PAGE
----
vv. 4-6. Paul tells us that “there is one body and one Spirit…one Lord, one faith, one baptism; one God and Father of all…” John Stott gives us some great thoughts on this. Notice “Paul’s repetition of the word ‘one’; in fact, it occurs seven times. A more careful reading discloses that three of these seven unities allude to the three Persons of the Trinity (one Spirit, verse 4; one Lord, verse 5, i.e. the Lord Jesus; and one God and Father of us all, verse 6), while the remaining four allude to our Christian experience in relation to the three Persons of the Trinity. This truth can be expressed in three simple affirmations. First, there is one body because there is only one Spirit (verse 4). …secondly, there is one hope belonging to our Christian calling (verse 4), one faith and one baptism (verse 5) because there is only one Lord. …thirdly, there is one Christian family, embracing us all (verse 6) because there is one God and Father…” (Source 3, p. 150).

The idea of God calling us is awesome! Have you ever thought about it for 5 minutes? The Creator of worlds, being outside of time and space, who calls Himself “I AM that I AM” made you and calls to you. The book My Utmost for His Highest was written in 1924 by Oswald Chambers but is still so applicable to today:

“When we talk about the call of God, we often forget the most important thing, namely, the nature of Him who calls. There are many things calling each of us today. Some of these calls will be answered, and others will not even be heard. The call is the expression of the nature of the One who calls, and we can only recognize the call if that same nature is in us. The call of God is the expression of God’s nature, not ours. God providentially weaves the threads of His call through our lives, and only we can distinguish them. It is the threading of God’s voice directly to us over a certain concern, and it is useless to seek another person’s opinion of it. Our dealings over the call of God should be kept exclusively between ourselves and Him.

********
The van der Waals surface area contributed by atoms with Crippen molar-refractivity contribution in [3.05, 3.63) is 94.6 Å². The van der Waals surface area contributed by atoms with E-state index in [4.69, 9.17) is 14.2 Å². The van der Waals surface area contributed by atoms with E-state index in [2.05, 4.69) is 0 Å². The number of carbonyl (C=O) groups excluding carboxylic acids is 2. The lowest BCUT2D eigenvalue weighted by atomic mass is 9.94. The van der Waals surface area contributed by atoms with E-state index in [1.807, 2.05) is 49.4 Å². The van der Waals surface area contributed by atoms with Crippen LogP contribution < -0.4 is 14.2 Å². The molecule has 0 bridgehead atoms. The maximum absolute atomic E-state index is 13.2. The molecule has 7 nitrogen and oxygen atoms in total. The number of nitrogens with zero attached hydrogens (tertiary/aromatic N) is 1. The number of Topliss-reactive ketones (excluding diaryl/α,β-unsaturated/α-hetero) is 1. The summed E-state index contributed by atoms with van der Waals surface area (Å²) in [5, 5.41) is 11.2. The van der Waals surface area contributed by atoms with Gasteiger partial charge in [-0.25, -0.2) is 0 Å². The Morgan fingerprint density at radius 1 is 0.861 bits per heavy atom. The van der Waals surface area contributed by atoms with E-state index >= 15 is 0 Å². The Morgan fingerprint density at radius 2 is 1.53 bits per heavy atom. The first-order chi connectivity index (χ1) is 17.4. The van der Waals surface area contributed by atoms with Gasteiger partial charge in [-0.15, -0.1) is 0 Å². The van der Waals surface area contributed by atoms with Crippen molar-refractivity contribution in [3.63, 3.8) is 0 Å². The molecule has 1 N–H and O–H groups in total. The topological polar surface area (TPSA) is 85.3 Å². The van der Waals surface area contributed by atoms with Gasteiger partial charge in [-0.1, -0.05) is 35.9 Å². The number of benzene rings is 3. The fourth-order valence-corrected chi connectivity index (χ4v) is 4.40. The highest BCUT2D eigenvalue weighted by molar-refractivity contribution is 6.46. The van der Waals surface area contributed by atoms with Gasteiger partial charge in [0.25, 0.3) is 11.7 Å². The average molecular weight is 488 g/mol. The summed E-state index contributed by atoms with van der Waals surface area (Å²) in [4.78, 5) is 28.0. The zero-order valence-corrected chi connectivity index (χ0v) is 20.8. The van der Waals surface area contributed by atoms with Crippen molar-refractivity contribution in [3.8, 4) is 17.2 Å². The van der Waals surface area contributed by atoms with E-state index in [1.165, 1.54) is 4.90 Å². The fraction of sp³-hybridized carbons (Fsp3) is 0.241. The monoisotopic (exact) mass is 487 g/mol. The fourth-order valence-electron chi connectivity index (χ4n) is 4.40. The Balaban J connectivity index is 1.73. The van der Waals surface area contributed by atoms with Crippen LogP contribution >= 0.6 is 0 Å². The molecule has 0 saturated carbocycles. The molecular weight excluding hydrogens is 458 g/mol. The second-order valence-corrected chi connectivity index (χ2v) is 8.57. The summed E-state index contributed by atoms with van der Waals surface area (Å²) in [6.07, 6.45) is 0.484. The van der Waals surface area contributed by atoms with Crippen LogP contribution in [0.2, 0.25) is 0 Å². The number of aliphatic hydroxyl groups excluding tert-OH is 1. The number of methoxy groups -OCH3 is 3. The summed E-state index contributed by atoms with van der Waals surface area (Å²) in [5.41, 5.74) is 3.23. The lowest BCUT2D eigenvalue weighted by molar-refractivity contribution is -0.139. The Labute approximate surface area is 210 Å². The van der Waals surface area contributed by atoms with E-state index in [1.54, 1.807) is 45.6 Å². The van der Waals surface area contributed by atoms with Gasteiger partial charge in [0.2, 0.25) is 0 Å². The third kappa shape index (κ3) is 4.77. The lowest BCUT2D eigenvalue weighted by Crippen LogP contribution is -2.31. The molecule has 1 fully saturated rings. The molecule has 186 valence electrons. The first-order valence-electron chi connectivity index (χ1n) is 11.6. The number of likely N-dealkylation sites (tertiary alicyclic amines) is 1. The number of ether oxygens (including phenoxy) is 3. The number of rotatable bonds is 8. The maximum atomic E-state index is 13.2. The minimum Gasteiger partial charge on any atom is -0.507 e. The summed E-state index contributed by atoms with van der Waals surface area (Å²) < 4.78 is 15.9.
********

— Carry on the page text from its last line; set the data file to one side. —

The call of God is not a reflection of my nature; my personal desires and temperament are of no consideration. As long as I dwell on my own qualities and traits and think about what I am suited for, I will never hear the call of God. But when God brings me into the right relationship with Himself, I will be in the same condition Isaiah was. Isaiah was so attuned to God, because of the great crisis he had just endured, that the call of God penetrated his soul. The majority of us cannot hear anything but ourselves. And we cannot hear anything God says. But to be brought to the place where we can hear the call of God is to be profoundly changed.

Let me hear Your voice”—that is my prayer. I am willing beyond all my expression to hear You, to perceive You, to be thrilled with Your presence’” (Source 2).

Conclusion. Paul has given us a lot to meditate on. The running themes of the gratitude we owe Jesus for saving us and the unity of believers along with the responsibility of “walking worthy” is a serious duty for the believer. But we have our one True God, made of three True Persons, who will guide us and protect us. If we reverence God as “Highest” then this is not an impossible task. We have hope in our Father who has called us since we are His children.

 

References.

Source 1: John MacArthur, The MacArthur Study Bible, 1997.

Source 2: Oswald Chambers, ‘My Utmost for His Highest Devotional”, Day 2, YouVersion Bible app.

Source 3: John R.W. Stott, The Message of Ephesians, 1979.